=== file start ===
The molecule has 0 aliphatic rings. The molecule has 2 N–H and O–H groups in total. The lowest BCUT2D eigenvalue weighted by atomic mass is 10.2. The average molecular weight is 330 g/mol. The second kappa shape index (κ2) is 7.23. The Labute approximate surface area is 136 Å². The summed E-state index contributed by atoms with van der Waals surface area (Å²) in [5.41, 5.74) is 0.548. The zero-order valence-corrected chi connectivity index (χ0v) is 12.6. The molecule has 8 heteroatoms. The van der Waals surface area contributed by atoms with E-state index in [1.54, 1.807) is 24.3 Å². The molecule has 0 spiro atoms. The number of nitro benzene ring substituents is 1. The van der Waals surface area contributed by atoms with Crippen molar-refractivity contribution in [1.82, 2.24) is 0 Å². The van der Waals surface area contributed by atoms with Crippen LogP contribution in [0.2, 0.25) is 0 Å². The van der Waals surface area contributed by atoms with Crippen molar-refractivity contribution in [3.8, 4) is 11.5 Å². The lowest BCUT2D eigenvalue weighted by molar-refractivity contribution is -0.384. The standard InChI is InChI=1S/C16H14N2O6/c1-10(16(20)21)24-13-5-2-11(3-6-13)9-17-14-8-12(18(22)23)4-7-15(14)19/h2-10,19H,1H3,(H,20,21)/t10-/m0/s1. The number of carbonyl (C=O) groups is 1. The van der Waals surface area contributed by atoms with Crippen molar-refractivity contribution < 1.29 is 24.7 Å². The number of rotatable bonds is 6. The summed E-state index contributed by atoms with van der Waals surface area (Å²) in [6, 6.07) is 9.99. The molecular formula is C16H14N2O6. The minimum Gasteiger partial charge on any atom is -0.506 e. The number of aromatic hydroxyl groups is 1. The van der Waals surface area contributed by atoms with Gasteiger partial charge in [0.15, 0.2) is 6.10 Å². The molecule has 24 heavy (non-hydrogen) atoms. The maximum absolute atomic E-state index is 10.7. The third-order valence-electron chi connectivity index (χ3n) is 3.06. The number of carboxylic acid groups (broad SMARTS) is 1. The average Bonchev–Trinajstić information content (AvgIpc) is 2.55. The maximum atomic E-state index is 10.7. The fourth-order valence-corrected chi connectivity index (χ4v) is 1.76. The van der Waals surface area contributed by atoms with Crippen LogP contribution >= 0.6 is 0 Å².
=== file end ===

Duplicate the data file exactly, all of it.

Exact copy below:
The molecule has 0 aliphatic rings. The molecule has 2 N–H and O–H groups in total. The lowest BCUT2D eigenvalue weighted by atomic mass is 10.2. The average molecular weight is 330 g/mol. The second kappa shape index (κ2) is 7.23. The Labute approximate surface area is 136 Å². The summed E-state index contributed by atoms with van der Waals surface area (Å²) in [5.41, 5.74) is 0.548. The zero-order valence-corrected chi connectivity index (χ0v) is 12.6. The molecule has 8 heteroatoms. The van der Waals surface area contributed by atoms with E-state index in [1.54, 1.807) is 24.3 Å². The molecule has 0 spiro atoms. The number of nitro benzene ring substituents is 1. The van der Waals surface area contributed by atoms with Crippen molar-refractivity contribution in [1.82, 2.24) is 0 Å². The van der Waals surface area contributed by atoms with Crippen LogP contribution in [0.2, 0.25) is 0 Å². The van der Waals surface area contributed by atoms with Crippen molar-refractivity contribution in [3.8, 4) is 11.5 Å². The lowest BCUT2D eigenvalue weighted by molar-refractivity contribution is -0.384. The standard InChI is InChI=1S/C16H14N2O6/c1-10(16(20)21)24-13-5-2-11(3-6-13)9-17-14-8-12(18(22)23)4-7-15(14)19/h2-10,19H,1H3,(H,20,21)/t10-/m0/s1. The number of carbonyl (C=O) groups is 1. The van der Waals surface area contributed by atoms with Crippen molar-refractivity contribution < 1.29 is 24.7 Å². The number of rotatable bonds is 6. The summed E-state index contributed by atoms with van der Waals surface area (Å²) in [6, 6.07) is 9.99. The molecular formula is C16H14N2O6. The minimum Gasteiger partial charge on any atom is -0.506 e. The number of aromatic hydroxyl groups is 1. The van der Waals surface area contributed by atoms with Gasteiger partial charge in [0.15, 0.2) is 6.10 Å². The molecule has 24 heavy (non-hydrogen) atoms. The maximum absolute atomic E-state index is 10.7. The third-order valence-electron chi connectivity index (χ3n) is 3.06. The number of carboxylic acid groups (broad SMARTS) is 1. The average Bonchev–Trinajstić information content (AvgIpc) is 2.55. The maximum atomic E-state index is 10.7. The fourth-order valence-corrected chi connectivity index (χ4v) is 1.76. The van der Waals surface area contributed by atoms with Crippen LogP contribution >= 0.6 is 0 Å².